In addition, many manufacturers of vinyl tile precision grind the edges of their products to ensure a tight fit between each tile. These tight seams, or lack of seams in the case of sheet vinyl, ease end user maintenance requirements because dirt and grit have no nooks and crannies in which to be trapped.

Tarkett's Preference Plus sheet flooring line, shown here in the textured slate Bayhill pattern, features the TruTex surface texturing technology that the company developed to enhance the tactile realism of its resilient products.
Resilient flooring also is prized for its durability. Rubber flooring, for instance, is essentially impervious to the normal wear and tear of foot traffic. Vinyl varieties derive their durability from a wearlayer usually composed of clear vinyl resin. Typically, the thicker the wearleayer, the more durable the floor will be.

Another key to the success of resilient flooring lies in its broad range of colors and styles. With the possible exception of laminate products, resilient is virtually the only available flooring type that can be manufactured to convincingly emulate the look of competing products including hardwood, stone and ceramic tile. In addition, chemical and mechanical embossing techniques allow resilient manufacturers to replicate the textures, grains and undulations of natural flooring materials.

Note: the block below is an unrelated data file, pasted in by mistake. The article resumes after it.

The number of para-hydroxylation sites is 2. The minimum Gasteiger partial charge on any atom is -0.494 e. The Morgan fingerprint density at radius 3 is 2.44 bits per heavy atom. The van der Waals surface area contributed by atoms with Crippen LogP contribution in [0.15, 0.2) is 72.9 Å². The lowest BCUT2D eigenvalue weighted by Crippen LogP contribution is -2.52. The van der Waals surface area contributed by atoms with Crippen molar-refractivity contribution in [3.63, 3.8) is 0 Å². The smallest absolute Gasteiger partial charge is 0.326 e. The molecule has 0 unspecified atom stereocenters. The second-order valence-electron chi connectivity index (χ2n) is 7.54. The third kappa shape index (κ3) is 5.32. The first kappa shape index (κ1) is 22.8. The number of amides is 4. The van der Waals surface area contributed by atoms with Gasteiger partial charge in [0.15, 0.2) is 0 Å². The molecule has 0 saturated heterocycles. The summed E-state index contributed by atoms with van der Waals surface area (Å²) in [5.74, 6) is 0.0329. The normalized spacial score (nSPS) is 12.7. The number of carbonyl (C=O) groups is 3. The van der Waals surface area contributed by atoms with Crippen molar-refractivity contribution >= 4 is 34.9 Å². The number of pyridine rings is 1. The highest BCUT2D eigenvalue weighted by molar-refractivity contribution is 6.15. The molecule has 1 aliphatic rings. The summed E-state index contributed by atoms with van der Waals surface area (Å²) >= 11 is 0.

More recent advances

When it comes to high-profile technical advancements, resilient has often flown beneath the radar compared to some of the trendier flooring products now in vogue.

Certain specialty resilient products, such as Roppe's ESD Control Flooring, provide static electricity control throughout sensitive work environments by keeping body voltage generation at minimum levels.
But that's not to say that resilient hasn't seen its share of product improvements in recent years.

Vinyl floors, for example, have traditionally been available with high-gloss finishes. But more recently, many leading manufacturers have introduced new low-gloss products to the marketplace. In most instances, the floor's gloss is achieved by adding a urethane on top of the wearlayer.